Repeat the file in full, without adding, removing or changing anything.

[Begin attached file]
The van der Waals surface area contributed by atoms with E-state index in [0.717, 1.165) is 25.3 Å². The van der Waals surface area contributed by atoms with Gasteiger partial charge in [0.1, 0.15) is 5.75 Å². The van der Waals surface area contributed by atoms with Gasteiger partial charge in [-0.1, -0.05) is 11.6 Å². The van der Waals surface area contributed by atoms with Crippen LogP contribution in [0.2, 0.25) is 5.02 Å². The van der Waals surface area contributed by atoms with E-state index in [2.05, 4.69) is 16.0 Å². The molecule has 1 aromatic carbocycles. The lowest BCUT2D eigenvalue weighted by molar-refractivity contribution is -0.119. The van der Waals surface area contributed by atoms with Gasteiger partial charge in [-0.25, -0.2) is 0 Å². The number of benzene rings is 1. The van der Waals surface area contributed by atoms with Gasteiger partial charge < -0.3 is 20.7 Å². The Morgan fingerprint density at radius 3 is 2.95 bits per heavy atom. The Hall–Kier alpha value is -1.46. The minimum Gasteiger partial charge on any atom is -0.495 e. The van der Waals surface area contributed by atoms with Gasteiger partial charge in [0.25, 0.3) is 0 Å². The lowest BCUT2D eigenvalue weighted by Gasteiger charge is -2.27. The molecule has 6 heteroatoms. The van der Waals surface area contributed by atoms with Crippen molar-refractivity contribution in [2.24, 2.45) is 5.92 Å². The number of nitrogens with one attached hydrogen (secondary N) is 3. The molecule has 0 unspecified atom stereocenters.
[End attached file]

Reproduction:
The van der Waals surface area contributed by atoms with E-state index in [0.717, 1.165) is 25.3 Å². The van der Waals surface area contributed by atoms with Gasteiger partial charge in [0.1, 0.15) is 5.75 Å². The van der Waals surface area contributed by atoms with Gasteiger partial charge in [-0.1, -0.05) is 11.6 Å². The van der Waals surface area contributed by atoms with Crippen LogP contribution in [0.2, 0.25) is 5.02 Å². The van der Waals surface area contributed by atoms with E-state index in [2.05, 4.69) is 16.0 Å². The molecule has 1 aromatic carbocycles. The lowest BCUT2D eigenvalue weighted by molar-refractivity contribution is -0.119. The van der Waals surface area contributed by atoms with Gasteiger partial charge in [-0.25, -0.2) is 0 Å². The number of benzene rings is 1. The van der Waals surface area contributed by atoms with Gasteiger partial charge < -0.3 is 20.7 Å². The Morgan fingerprint density at radius 3 is 2.95 bits per heavy atom. The Hall–Kier alpha value is -1.46. The minimum Gasteiger partial charge on any atom is -0.495 e. The van der Waals surface area contributed by atoms with Gasteiger partial charge in [0.25, 0.3) is 0 Å². The lowest BCUT2D eigenvalue weighted by Gasteiger charge is -2.27. The molecule has 6 heteroatoms. The van der Waals surface area contributed by atoms with Crippen molar-refractivity contribution in [2.24, 2.45) is 5.92 Å². The number of nitrogens with one attached hydrogen (secondary N) is 3. The molecule has 0 unspecified atom stereocenters.